Actions and Detail Panel
The TRIPS Agreement 20 Years On: The Last Analogue IP Treaty or the First T...
Fri 11 March 2016, 16:30 – 18:30 GMT
The Queen Mary Intellectual Property Research Institute is proud to host a seminar by Mr. Antony Taubman as part of the IP Seminar Series. The subject is "The TRIPS Agreement 20 Years On: The Last Analogue IP Treaty or the First Trade 2.0 Agreement?"
Antony Taubman is currently Director, Intellectual Property Division of the World Trade Organization, with responsibility for the WTO's programmes on intellectual property, competition policy and government procurement. From 2002 to 2009, he was Director, Global Intellectual Property Issues Division of WIPO (including the Traditional Knowledge Division and Life Sciences Program), covering a wide range of programs on intellectual property and genetic resources, traditional knowledge and folklore, the life sciences, and related global issues including the environment, climate change, human rights, food security, bioethics and indigenous issues. After a diplomatic career, he left the Australian Department of Foreign Affairs and Trade (DFAT) in 2001 to join the newly-formed Australian Centre for Intellectual Property in Agriculture, at the Australian National University, teaching and researching on international IP law.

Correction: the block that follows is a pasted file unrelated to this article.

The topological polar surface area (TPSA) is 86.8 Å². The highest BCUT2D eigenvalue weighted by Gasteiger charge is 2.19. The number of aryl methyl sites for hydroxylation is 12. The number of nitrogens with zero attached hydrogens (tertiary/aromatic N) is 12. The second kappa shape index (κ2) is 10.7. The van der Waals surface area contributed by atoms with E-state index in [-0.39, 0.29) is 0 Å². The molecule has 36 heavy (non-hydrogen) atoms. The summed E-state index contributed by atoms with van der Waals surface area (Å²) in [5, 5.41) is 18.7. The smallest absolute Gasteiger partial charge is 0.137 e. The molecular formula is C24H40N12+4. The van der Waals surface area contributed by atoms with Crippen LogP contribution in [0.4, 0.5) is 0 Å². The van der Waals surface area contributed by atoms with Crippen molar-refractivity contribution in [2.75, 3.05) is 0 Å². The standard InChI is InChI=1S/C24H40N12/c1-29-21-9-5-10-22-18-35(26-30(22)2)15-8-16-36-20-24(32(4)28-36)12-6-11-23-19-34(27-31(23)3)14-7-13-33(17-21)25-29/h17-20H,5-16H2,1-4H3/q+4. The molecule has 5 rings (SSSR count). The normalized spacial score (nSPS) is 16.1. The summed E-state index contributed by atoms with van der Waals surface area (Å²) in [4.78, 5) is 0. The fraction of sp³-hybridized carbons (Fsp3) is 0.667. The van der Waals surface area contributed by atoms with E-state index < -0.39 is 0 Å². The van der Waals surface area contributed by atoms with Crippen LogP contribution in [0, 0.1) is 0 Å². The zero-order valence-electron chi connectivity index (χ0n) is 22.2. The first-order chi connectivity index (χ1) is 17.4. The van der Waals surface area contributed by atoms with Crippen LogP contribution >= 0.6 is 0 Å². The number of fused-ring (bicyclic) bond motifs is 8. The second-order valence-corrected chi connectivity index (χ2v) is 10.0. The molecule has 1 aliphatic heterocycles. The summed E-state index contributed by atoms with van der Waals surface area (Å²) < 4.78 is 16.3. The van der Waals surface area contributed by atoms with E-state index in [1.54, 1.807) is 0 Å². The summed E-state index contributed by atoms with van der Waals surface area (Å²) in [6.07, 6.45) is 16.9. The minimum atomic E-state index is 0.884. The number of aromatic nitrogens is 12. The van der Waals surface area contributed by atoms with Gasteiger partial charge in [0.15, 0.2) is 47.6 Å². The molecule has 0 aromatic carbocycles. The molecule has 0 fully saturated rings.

From 1998 to 2001, he was Director of the International Intellectual Property Section of DFAT, and in that capacity was engaged in multilateral and bilateral negotiations on intellectual property issues, domestic policy development, regional cooperation, and TRIPS dispute settlement. He authored a training handbook on intellectual property and biotechnology, a monograph on the TRIPS Agreement and a comprehensive study on its implementation, and a range of academic and general publications on international intellectual property law and policy. Postgraduate teaching appointments at several universities include curriculum design and teaching at the University of Melbourne, the Australian National University, and Queensland University of Technology, as well as numerous contributions to other educational and training programmes in many countries. In 2008, the Rockefeller Foundation awarded him a Bellagio residential fellowship for his work on TRIPS and public policy issues.
He joined DFAT in 1988 as a career diplomat, and his service included disarmament policy and participation in the negotiations on the Chemical Weapons Convention, a posting in the Australian Embassy in Tehran as Deputy Head of Mission, and a posting to the Hague as Alternate Representative to the Preparatory Commission for the Organisation for the Prohibition of Chemical Weapons and Chair of the Expert Group on Confidentiality. He previously worked for WIPO from 1995 to 1998, his duties then including development cooperation in Asia and the Pacific, the development of the revised WIPO program and budget, and associated policy development. A registered patent attorney, he worked in private practice in the law of patents, trade marks and designs in Melbourne in the 1980s. His tertiary education has included computer science, mathematics, engineering, classical languages, philosophy, international relations and law, and he has taught ancient Greek philosophy at Melbourne University.